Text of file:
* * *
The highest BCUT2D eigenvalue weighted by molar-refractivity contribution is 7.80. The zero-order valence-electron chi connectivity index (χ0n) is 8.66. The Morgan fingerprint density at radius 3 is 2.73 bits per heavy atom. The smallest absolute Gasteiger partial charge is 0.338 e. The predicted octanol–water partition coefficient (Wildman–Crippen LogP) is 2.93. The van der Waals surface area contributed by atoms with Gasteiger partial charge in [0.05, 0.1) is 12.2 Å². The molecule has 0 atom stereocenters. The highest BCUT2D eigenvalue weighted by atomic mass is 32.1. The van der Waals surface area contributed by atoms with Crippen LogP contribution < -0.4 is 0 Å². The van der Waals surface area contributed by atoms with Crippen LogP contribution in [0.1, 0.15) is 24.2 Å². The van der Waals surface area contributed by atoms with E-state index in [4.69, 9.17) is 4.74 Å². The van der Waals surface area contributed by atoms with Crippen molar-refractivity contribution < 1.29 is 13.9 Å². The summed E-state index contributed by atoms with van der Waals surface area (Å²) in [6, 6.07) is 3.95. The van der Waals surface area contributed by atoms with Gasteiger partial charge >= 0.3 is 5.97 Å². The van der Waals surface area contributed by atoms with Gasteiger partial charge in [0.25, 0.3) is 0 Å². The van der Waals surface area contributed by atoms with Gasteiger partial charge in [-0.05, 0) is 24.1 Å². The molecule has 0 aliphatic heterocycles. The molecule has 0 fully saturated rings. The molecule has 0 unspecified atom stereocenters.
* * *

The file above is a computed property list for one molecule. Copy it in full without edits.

The highest BCUT2D eigenvalue weighted by molar-refractivity contribution is 7.80. The zero-order valence-electron chi connectivity index (χ0n) is 8.66. The Morgan fingerprint density at radius 3 is 2.73 bits per heavy atom. The smallest absolute Gasteiger partial charge is 0.338 e. The predicted octanol–water partition coefficient (Wildman–Crippen LogP) is 2.93. The van der Waals surface area contributed by atoms with Gasteiger partial charge in [0.05, 0.1) is 12.2 Å². The molecule has 0 atom stereocenters. The highest BCUT2D eigenvalue weighted by atomic mass is 32.1. The van der Waals surface area contributed by atoms with Crippen LogP contribution < -0.4 is 0 Å². The van der Waals surface area contributed by atoms with Crippen LogP contribution in [0.1, 0.15) is 24.2 Å². The van der Waals surface area contributed by atoms with E-state index in [4.69, 9.17) is 4.74 Å². The van der Waals surface area contributed by atoms with Crippen molar-refractivity contribution < 1.29 is 13.9 Å². The summed E-state index contributed by atoms with van der Waals surface area (Å²) in [6, 6.07) is 3.95. The van der Waals surface area contributed by atoms with Gasteiger partial charge >= 0.3 is 5.97 Å². The van der Waals surface area contributed by atoms with Gasteiger partial charge in [0.25, 0.3) is 0 Å². The van der Waals surface area contributed by atoms with Gasteiger partial charge in [-0.05, 0) is 24.1 Å². The molecule has 0 aliphatic heterocycles. The molecule has 0 fully saturated rings. The molecule has 0 unspecified atom stereocenters.